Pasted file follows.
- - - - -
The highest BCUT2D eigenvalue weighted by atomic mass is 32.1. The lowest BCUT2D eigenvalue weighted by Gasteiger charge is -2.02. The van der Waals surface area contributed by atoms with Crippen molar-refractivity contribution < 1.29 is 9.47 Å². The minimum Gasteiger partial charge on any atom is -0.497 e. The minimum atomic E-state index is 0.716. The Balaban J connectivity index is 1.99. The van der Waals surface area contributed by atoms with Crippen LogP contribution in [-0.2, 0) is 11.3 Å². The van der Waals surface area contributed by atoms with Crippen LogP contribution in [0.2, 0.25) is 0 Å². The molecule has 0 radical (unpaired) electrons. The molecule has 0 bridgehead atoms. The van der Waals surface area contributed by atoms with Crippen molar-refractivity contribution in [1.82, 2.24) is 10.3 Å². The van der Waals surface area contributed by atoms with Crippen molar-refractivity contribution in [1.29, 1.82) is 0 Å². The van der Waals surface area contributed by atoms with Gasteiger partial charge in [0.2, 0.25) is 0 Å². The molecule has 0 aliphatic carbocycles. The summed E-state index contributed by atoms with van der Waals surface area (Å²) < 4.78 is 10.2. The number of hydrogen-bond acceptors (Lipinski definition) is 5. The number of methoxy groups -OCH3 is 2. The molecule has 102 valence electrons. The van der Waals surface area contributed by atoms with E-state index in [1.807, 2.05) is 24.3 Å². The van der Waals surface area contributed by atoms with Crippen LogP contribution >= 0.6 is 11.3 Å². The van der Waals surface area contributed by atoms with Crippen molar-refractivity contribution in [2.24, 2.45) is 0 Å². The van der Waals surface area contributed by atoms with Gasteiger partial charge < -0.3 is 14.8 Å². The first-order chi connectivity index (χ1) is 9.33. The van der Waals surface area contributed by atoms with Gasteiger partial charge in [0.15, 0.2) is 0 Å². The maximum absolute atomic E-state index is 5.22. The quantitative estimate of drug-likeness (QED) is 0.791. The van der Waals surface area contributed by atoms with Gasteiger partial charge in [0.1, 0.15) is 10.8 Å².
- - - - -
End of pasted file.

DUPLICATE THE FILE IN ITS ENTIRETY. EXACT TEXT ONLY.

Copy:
The highest BCUT2D eigenvalue weighted by atomic mass is 32.1. The lowest BCUT2D eigenvalue weighted by Gasteiger charge is -2.02. The van der Waals surface area contributed by atoms with Crippen molar-refractivity contribution < 1.29 is 9.47 Å². The minimum Gasteiger partial charge on any atom is -0.497 e. The minimum atomic E-state index is 0.716. The Balaban J connectivity index is 1.99. The van der Waals surface area contributed by atoms with Crippen LogP contribution in [-0.2, 0) is 11.3 Å². The van der Waals surface area contributed by atoms with Crippen LogP contribution in [0.2, 0.25) is 0 Å². The molecule has 0 radical (unpaired) electrons. The molecule has 0 bridgehead atoms. The van der Waals surface area contributed by atoms with Crippen molar-refractivity contribution in [1.82, 2.24) is 10.3 Å². The van der Waals surface area contributed by atoms with Crippen molar-refractivity contribution in [1.29, 1.82) is 0 Å². The van der Waals surface area contributed by atoms with Gasteiger partial charge in [0.2, 0.25) is 0 Å². The molecule has 0 aliphatic carbocycles. The summed E-state index contributed by atoms with van der Waals surface area (Å²) < 4.78 is 10.2. The number of hydrogen-bond acceptors (Lipinski definition) is 5. The number of methoxy groups -OCH3 is 2. The molecule has 102 valence electrons. The van der Waals surface area contributed by atoms with E-state index in [1.807, 2.05) is 24.3 Å². The van der Waals surface area contributed by atoms with Crippen LogP contribution >= 0.6 is 11.3 Å². The van der Waals surface area contributed by atoms with Crippen molar-refractivity contribution in [2.24, 2.45) is 0 Å². The van der Waals surface area contributed by atoms with Gasteiger partial charge < -0.3 is 14.8 Å². The first-order chi connectivity index (χ1) is 9.33. The van der Waals surface area contributed by atoms with Gasteiger partial charge in [0.15, 0.2) is 0 Å². The maximum absolute atomic E-state index is 5.22. The quantitative estimate of drug-likeness (QED) is 0.791. The van der Waals surface area contributed by atoms with Gasteiger partial charge in [0.1, 0.15) is 10.8 Å².